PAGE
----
“A union official I correspond with (the International Vice-President of a West Coast labor union) recently shared an interesting anecdote,” writes David Macaray in CounterPunch. “He said that whenever he meets someone for the first time and they casually ask what he does for a living, he answers by saying he’s a ‘workers’ rights activist.’"


Martelle: Right to Work Laws and Why Labor Unions Are in Crisis
“In the midst of the Michigan legislature’s move this week to gut organized labor’s power in the heart of modern American industrial unionism, an interesting discussion played out on my Facebook page,” writes Scott Martelle in The Daily Beast.


Meyerson: If Labor Dies, What's Next?
“Imagine America without unions,” writes Harold Meyerson in The American Prospect. “This shouldn’t be hard. In much of America unions have already disappeared. In the rest of America they’re battling for their lives."


N.H.L. Resumes Labor Talks, but Insists Classic is Off
The cancellation of the Winter Classic on Friday may prove to be a catalyst for a solution to the seven-week-old N.H.L. lockout.


Nurses Bring U.S. Support for Robin Hood Tax to Global Union Movement
The worldwide campaign to enact Robin Hood taxes on financial speculation received a real boost in a major meeting of global union activists this week -- with the help of U.S. nurses whose Robin Hood hats and messaging is becoming a familiar site at home.


Obama to Suspend Trade Privileges with Bangladesh
The Obama administration on Thursday announced plans to suspend trade privileges for Bangladesh over concerns about safety problems and labor rights violations in the country’s garment industry.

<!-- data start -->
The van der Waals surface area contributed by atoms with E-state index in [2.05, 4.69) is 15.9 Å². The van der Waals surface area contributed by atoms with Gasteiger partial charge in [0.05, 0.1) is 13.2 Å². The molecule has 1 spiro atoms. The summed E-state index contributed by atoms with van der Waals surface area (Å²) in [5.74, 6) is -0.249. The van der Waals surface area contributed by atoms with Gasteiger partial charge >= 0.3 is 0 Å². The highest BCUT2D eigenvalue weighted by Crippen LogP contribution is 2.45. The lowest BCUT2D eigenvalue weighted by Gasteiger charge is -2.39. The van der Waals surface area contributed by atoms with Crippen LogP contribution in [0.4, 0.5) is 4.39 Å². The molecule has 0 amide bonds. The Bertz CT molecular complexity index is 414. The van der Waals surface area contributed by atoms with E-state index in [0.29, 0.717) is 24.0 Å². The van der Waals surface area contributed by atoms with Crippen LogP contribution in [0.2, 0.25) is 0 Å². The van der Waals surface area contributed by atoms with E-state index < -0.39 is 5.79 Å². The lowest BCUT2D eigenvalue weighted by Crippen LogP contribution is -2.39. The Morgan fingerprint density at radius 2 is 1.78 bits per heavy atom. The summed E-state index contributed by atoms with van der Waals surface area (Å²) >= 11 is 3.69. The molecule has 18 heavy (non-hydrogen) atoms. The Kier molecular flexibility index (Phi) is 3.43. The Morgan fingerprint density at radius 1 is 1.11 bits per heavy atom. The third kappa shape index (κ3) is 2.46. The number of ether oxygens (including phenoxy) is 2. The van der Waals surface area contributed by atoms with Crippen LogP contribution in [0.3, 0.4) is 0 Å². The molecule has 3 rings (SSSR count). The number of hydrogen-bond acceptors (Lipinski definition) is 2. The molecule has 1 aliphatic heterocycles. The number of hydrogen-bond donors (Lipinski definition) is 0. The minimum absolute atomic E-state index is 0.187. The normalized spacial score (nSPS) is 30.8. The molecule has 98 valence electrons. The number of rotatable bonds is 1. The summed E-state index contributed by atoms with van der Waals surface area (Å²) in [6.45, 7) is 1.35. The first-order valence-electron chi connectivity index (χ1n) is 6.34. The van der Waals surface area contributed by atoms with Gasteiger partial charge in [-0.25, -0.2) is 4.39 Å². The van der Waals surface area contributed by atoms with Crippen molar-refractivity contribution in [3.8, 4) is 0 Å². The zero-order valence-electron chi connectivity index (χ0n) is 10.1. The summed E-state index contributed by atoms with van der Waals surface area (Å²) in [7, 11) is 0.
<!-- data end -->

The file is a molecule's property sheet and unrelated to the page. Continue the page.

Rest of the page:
Obama Urges Tax Cuts for Families Under $250,000
President Barack Obama, eager to shift election-year attention away from the nation's lackluster jobs market, called on Congress Monday to extend tax cuts for families earning less than $250,000 a year while allowing taxes to rise for households making more.


One Year After 15 Died in Preventable Texas Fertilizer Blast, Safety Rules Stalled
When the West, Texas, fertilizer plant, where 30 tons of highly explosive ammonium nitrate -- stored in wooden sheds without sprinkler systems and near other combustible material -- caught fire, exploded and killed 15 people, including 10 emergency responders, the state of Texas had virtually no regulations governing ammonium nitrate and other hazardous chemicals. A year later, it still doesn’t.


Ports of Los Angeles, Long Beach Congestion Worsens, Labor Talks Escalate
The “PMA's [Pacific Maritime Association] press statement dishonestly accuses the ILWU [International Longshore Workers Union] of breaking a supposed agreement ‘that normal operations at West Coast ports would continue until an agreement could be reached.’ This is a bold-faced lie,” according to a statement by the ILWU.


Report for July Weaker than Expected with 162,000 Jobs Added. Jobless Rate Falls to 7.4%. U6 at 14%
Contrary to higher expectations, the Bureau of Labor Statistics reported Friday that, seasonally adjusted, the private sector added just 161,000 new jobs in July. The federal government shed 2,000 jobs, but governments at all levels added 1,000 jobs for an overall private-public sector gain of 162,000 in July. The official unemployment rate fell to 7.4 percent.


Rivals Bring Bare Fists to Rematch